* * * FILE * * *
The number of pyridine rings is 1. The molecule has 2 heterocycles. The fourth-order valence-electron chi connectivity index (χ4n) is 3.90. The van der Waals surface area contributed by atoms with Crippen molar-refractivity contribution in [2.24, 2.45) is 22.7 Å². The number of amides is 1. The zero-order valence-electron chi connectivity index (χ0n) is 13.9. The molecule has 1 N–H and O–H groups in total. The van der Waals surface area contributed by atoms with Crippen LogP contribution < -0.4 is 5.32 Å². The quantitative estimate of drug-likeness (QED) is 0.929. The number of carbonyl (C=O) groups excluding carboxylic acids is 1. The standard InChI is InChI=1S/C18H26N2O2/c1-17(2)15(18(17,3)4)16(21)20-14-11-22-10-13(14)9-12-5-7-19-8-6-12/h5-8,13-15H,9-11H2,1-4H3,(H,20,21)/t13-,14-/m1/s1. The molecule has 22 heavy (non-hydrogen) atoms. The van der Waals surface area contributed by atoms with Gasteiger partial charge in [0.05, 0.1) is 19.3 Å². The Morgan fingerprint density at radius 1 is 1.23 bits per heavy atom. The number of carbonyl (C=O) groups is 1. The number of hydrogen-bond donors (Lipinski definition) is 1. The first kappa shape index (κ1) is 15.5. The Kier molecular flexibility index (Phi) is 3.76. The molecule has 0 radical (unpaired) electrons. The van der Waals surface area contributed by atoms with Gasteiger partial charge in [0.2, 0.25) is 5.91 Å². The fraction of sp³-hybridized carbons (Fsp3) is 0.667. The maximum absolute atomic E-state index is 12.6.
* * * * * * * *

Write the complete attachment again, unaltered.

The number of pyridine rings is 1. The molecule has 2 heterocycles. The fourth-order valence-electron chi connectivity index (χ4n) is 3.90. The van der Waals surface area contributed by atoms with Crippen molar-refractivity contribution in [2.24, 2.45) is 22.7 Å². The number of amides is 1. The zero-order valence-electron chi connectivity index (χ0n) is 13.9. The molecule has 1 N–H and O–H groups in total. The van der Waals surface area contributed by atoms with Crippen LogP contribution < -0.4 is 5.32 Å². The quantitative estimate of drug-likeness (QED) is 0.929. The number of carbonyl (C=O) groups excluding carboxylic acids is 1. The standard InChI is InChI=1S/C18H26N2O2/c1-17(2)15(18(17,3)4)16(21)20-14-11-22-10-13(14)9-12-5-7-19-8-6-12/h5-8,13-15H,9-11H2,1-4H3,(H,20,21)/t13-,14-/m1/s1. The molecule has 22 heavy (non-hydrogen) atoms. The van der Waals surface area contributed by atoms with Gasteiger partial charge in [0.05, 0.1) is 19.3 Å². The Morgan fingerprint density at radius 1 is 1.23 bits per heavy atom. The number of carbonyl (C=O) groups is 1. The number of hydrogen-bond donors (Lipinski definition) is 1. The first kappa shape index (κ1) is 15.5. The Kier molecular flexibility index (Phi) is 3.76. The molecule has 0 radical (unpaired) electrons. The van der Waals surface area contributed by atoms with Gasteiger partial charge in [0.2, 0.25) is 5.91 Å². The fraction of sp³-hybridized carbons (Fsp3) is 0.667. The maximum absolute atomic E-state index is 12.6.